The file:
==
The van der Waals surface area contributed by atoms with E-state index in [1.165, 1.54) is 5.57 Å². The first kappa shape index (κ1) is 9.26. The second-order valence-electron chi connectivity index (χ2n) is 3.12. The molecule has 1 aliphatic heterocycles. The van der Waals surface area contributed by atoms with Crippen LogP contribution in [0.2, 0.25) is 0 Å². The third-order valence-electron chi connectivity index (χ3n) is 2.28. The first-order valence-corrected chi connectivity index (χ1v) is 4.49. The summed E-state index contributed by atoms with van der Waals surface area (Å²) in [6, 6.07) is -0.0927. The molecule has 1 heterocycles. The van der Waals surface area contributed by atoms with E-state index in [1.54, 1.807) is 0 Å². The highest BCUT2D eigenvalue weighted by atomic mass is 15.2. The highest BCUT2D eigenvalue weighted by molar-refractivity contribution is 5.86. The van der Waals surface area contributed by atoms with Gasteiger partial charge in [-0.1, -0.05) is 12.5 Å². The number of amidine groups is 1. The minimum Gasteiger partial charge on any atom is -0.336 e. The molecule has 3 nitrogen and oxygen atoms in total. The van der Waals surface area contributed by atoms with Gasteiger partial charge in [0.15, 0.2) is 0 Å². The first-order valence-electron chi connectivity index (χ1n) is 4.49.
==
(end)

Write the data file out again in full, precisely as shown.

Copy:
The van der Waals surface area contributed by atoms with E-state index in [1.165, 1.54) is 5.57 Å². The first kappa shape index (κ1) is 9.26. The second-order valence-electron chi connectivity index (χ2n) is 3.12. The molecule has 1 aliphatic heterocycles. The van der Waals surface area contributed by atoms with Crippen LogP contribution in [0.2, 0.25) is 0 Å². The third-order valence-electron chi connectivity index (χ3n) is 2.28. The first-order valence-corrected chi connectivity index (χ1v) is 4.49. The summed E-state index contributed by atoms with van der Waals surface area (Å²) in [6, 6.07) is -0.0927. The molecule has 1 heterocycles. The van der Waals surface area contributed by atoms with E-state index in [1.54, 1.807) is 0 Å². The highest BCUT2D eigenvalue weighted by atomic mass is 15.2. The highest BCUT2D eigenvalue weighted by molar-refractivity contribution is 5.86. The van der Waals surface area contributed by atoms with Gasteiger partial charge in [-0.1, -0.05) is 12.5 Å². The number of amidine groups is 1. The minimum Gasteiger partial charge on any atom is -0.336 e. The molecule has 3 nitrogen and oxygen atoms in total. The van der Waals surface area contributed by atoms with Gasteiger partial charge in [0.15, 0.2) is 0 Å². The first-order valence-electron chi connectivity index (χ1n) is 4.49.